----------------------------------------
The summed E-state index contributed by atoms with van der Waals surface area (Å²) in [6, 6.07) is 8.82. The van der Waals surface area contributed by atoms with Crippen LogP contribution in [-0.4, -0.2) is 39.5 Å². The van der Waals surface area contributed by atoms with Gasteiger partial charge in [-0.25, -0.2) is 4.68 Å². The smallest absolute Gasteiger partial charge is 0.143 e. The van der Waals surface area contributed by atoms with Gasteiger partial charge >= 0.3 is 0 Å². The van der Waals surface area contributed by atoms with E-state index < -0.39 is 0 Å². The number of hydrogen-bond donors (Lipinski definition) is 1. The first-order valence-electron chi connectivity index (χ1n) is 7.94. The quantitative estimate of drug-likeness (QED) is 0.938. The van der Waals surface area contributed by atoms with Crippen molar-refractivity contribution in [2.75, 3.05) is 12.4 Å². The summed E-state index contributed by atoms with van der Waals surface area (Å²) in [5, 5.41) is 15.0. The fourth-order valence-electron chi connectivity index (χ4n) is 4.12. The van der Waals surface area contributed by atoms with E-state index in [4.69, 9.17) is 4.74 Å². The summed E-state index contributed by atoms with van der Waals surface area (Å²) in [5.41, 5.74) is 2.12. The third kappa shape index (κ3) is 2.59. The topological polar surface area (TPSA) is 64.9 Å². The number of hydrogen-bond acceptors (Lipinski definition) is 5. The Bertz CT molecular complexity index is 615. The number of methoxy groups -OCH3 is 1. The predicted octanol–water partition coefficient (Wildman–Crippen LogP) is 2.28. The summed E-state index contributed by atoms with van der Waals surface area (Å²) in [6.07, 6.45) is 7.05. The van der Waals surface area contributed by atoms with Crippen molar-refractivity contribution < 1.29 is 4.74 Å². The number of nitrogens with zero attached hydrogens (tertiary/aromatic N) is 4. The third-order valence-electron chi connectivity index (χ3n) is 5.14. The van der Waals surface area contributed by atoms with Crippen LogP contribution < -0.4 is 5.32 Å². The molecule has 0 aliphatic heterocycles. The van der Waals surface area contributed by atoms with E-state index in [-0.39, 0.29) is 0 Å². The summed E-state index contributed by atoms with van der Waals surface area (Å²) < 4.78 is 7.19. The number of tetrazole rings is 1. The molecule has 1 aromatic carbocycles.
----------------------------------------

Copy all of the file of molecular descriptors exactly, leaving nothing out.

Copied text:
The summed E-state index contributed by atoms with van der Waals surface area (Å²) in [6, 6.07) is 8.82. The van der Waals surface area contributed by atoms with Crippen LogP contribution in [-0.4, -0.2) is 39.5 Å². The van der Waals surface area contributed by atoms with Gasteiger partial charge in [-0.25, -0.2) is 4.68 Å². The smallest absolute Gasteiger partial charge is 0.143 e. The van der Waals surface area contributed by atoms with Gasteiger partial charge >= 0.3 is 0 Å². The van der Waals surface area contributed by atoms with E-state index < -0.39 is 0 Å². The number of hydrogen-bond donors (Lipinski definition) is 1. The first-order valence-electron chi connectivity index (χ1n) is 7.94. The quantitative estimate of drug-likeness (QED) is 0.938. The van der Waals surface area contributed by atoms with Crippen molar-refractivity contribution in [2.75, 3.05) is 12.4 Å². The summed E-state index contributed by atoms with van der Waals surface area (Å²) in [5, 5.41) is 15.0. The fourth-order valence-electron chi connectivity index (χ4n) is 4.12. The van der Waals surface area contributed by atoms with E-state index in [4.69, 9.17) is 4.74 Å². The summed E-state index contributed by atoms with van der Waals surface area (Å²) in [5.41, 5.74) is 2.12. The third kappa shape index (κ3) is 2.59. The topological polar surface area (TPSA) is 64.9 Å². The number of hydrogen-bond acceptors (Lipinski definition) is 5. The Bertz CT molecular complexity index is 615. The number of methoxy groups -OCH3 is 1. The predicted octanol–water partition coefficient (Wildman–Crippen LogP) is 2.28. The summed E-state index contributed by atoms with van der Waals surface area (Å²) in [6.07, 6.45) is 7.05. The van der Waals surface area contributed by atoms with Crippen molar-refractivity contribution < 1.29 is 4.74 Å². The number of nitrogens with zero attached hydrogens (tertiary/aromatic N) is 4. The third-order valence-electron chi connectivity index (χ3n) is 5.14. The van der Waals surface area contributed by atoms with Crippen LogP contribution < -0.4 is 5.32 Å². The molecule has 0 aliphatic heterocycles. The van der Waals surface area contributed by atoms with E-state index in [-0.39, 0.29) is 0 Å². The summed E-state index contributed by atoms with van der Waals surface area (Å²) < 4.78 is 7.19. The number of tetrazole rings is 1. The molecule has 1 aromatic carbocycles.